Microsoft's blockchain project Bletchley offers services to access off chain data


Marley Gray, director of blockchain business development and strategy at Microsoft, posted an update to GitHub in June 2016 providing an overview of Bletchley. This white paper was published six days after Microsoft's announcement of Project Bletchley on June 15, 2016, and goes on to say that Project Bletchley is a set of tools for supporting SmartContracts on the blockchain, enabling secure access to off-chain information. The project supports open standards for protocol-level implementations of peer-to-peer networking, consensus, database and virtual machines are vital to establish trust within a blockchain ecosystem. Bletchley is a middleware tool set for developers and provides an ecosystem to enable implementing identity, security, cryptography, scale, tooling, management, monitoring and reporting for both on and off the blockchain. What Bletchley offers is performance flexibility for core, kernel and universal protocols.

Microsoft builds on Azure Blockchain as a Service with Project Bletchley


Microsoft initially launched Azure Blockchain as a Service in November 2015. Since then, Microsoft has been working with businesses and partners to get their feedback on the missing pieces needed before enterprises can and will adopt blockchain applications. On June 15, Microsoft took the wraps off its plan to address some of these issues with what it's calling Project Bletchley. Bletchley is Microsoft's "vision for an open, modular blockchain fabric powered by Azure." But it has uses beyond that.

Bletchley Park recruiters share puzzles they used as tests

Daily Mail

The importance of the code-breaking operations at Bletchley Park cannot be underestimated. They produced vital intelligence that played a huge part in swinging the war in the Allies' favour. As Winston Churchill said at the time, the Bletchley staff were'the geese that laid the golden eggs and never cackled'. When scouring the land for the government's secret Code and Cypher School, which obtained signals intelligence by breaking high-level encrypted enemy communications, the Bletchley Park recruiters left no stone unturned Intelligence from Bletchley played a vital part in the defeat of the U-boats in the six-year Battle of the Atlantic, British naval triumphs in the Battle of Cape Matapan in 1941 and the Battle of North Cape off the coast of Norway in 1943. By 1944 British and American commanders knew the location of 58 out of 60 German divisions across the Western Front.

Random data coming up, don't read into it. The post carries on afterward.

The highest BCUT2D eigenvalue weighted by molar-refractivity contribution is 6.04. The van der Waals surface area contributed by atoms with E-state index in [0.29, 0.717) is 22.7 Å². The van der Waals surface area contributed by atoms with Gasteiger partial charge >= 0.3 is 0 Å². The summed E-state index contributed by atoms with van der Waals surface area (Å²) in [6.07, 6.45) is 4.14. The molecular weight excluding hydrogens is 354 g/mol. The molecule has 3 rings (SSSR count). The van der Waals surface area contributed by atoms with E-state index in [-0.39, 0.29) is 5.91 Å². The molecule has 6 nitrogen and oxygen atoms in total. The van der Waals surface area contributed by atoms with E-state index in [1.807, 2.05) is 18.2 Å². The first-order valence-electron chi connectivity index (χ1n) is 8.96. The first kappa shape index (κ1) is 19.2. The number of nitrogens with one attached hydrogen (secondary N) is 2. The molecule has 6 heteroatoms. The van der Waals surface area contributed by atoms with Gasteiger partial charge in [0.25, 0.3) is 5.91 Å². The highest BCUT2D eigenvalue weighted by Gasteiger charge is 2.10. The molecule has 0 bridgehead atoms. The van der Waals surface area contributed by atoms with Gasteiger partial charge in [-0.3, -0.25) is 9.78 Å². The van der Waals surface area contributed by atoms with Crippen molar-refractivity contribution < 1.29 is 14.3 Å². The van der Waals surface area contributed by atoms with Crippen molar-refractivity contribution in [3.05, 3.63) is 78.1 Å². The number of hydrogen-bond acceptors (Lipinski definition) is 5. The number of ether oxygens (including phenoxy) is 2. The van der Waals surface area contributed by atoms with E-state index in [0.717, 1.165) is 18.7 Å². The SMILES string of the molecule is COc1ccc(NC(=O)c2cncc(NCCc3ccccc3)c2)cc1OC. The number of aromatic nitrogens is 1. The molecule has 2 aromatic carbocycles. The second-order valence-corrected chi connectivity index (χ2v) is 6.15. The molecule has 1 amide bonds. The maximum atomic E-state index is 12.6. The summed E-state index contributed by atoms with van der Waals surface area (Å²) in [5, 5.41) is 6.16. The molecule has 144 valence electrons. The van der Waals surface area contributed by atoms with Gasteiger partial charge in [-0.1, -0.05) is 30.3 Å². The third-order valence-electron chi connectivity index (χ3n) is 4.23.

Blockchain banking gets a boost from Azure


British payments services firm Caxton will use Microsoft's cloud platform to offer faster, cheaper and more secure banking via blockchain technology. The private blockchain system will run on Azure and give users direct access to preferential banking rates, while cutting their service costs. The move will be particularly beneficial for e-commerce businesses looking to make payments in multiple currencies, app developers who need a regulated partner to handle transactions or banks that needs a simple, multicurrency platform. Russell Stather, Chief Technology Officer (CTO) at Caxton, said: "This offer will be particularly exciting for our client's CTOs. This technology strips out the need for an API [application-programming interface], meaning everything is under their control.

Scaling securely at the frontend


Eliminate the middleware tier and directly communicate with back-end APIs for better security, lower cost, and greater speed. High volume web sites that offload scale to the frontend using techniques like leveraging edge caching with a partner content delivery network (CDN) see many benefits, including better performance and a much simpler, more resilient, and potentially cheaper infrastructure to maintain. But one of the main questions I get when talking about this philosophy with folks is: What about security? How do you securely handle things like authorization to APIs or prevent eavesdropping and altering of data transmission when your application mainly lives on the client-side? It's easy to think that a mostly client-side site can't be secure.